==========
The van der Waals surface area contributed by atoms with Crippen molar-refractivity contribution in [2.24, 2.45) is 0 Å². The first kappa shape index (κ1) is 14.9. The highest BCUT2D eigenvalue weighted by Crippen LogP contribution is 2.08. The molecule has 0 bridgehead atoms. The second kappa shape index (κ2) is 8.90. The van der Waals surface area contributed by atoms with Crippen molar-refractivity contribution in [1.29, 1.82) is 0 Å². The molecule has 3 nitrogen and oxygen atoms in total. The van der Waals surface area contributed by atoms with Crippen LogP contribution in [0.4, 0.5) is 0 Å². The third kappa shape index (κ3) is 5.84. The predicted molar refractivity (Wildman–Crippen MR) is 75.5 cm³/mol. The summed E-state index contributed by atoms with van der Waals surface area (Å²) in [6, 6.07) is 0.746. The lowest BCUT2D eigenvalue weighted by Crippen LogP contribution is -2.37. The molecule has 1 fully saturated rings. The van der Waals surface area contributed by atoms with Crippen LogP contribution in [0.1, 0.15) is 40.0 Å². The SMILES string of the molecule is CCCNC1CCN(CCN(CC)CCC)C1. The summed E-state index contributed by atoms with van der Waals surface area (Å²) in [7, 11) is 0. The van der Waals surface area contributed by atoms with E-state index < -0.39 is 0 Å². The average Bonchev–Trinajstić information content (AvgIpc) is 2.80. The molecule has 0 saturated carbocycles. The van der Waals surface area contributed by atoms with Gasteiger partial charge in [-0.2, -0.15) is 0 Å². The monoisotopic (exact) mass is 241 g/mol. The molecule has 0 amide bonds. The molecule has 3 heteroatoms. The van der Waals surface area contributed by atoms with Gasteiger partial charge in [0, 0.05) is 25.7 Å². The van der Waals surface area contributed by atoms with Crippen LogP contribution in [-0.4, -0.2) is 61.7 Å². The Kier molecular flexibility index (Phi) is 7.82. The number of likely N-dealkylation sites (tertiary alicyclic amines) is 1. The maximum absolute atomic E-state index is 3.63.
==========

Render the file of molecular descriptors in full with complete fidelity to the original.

The van der Waals surface area contributed by atoms with Crippen molar-refractivity contribution in [2.24, 2.45) is 0 Å². The first kappa shape index (κ1) is 14.9. The highest BCUT2D eigenvalue weighted by Crippen LogP contribution is 2.08. The molecule has 0 bridgehead atoms. The second kappa shape index (κ2) is 8.90. The van der Waals surface area contributed by atoms with Crippen molar-refractivity contribution in [1.29, 1.82) is 0 Å². The molecule has 3 nitrogen and oxygen atoms in total. The van der Waals surface area contributed by atoms with Crippen LogP contribution in [0.4, 0.5) is 0 Å². The third kappa shape index (κ3) is 5.84. The predicted molar refractivity (Wildman–Crippen MR) is 75.5 cm³/mol. The summed E-state index contributed by atoms with van der Waals surface area (Å²) in [6, 6.07) is 0.746. The lowest BCUT2D eigenvalue weighted by Crippen LogP contribution is -2.37. The molecule has 1 fully saturated rings. The van der Waals surface area contributed by atoms with Crippen LogP contribution in [0.1, 0.15) is 40.0 Å². The SMILES string of the molecule is CCCNC1CCN(CCN(CC)CCC)C1. The summed E-state index contributed by atoms with van der Waals surface area (Å²) in [7, 11) is 0. The van der Waals surface area contributed by atoms with E-state index < -0.39 is 0 Å². The average Bonchev–Trinajstić information content (AvgIpc) is 2.80. The molecule has 0 saturated carbocycles. The van der Waals surface area contributed by atoms with Gasteiger partial charge in [-0.2, -0.15) is 0 Å². The monoisotopic (exact) mass is 241 g/mol. The molecule has 0 amide bonds. The molecule has 3 heteroatoms. The van der Waals surface area contributed by atoms with Gasteiger partial charge in [0, 0.05) is 25.7 Å². The van der Waals surface area contributed by atoms with Crippen LogP contribution in [-0.4, -0.2) is 61.7 Å². The Kier molecular flexibility index (Phi) is 7.82. The number of likely N-dealkylation sites (tertiary alicyclic amines) is 1. The maximum absolute atomic E-state index is 3.63.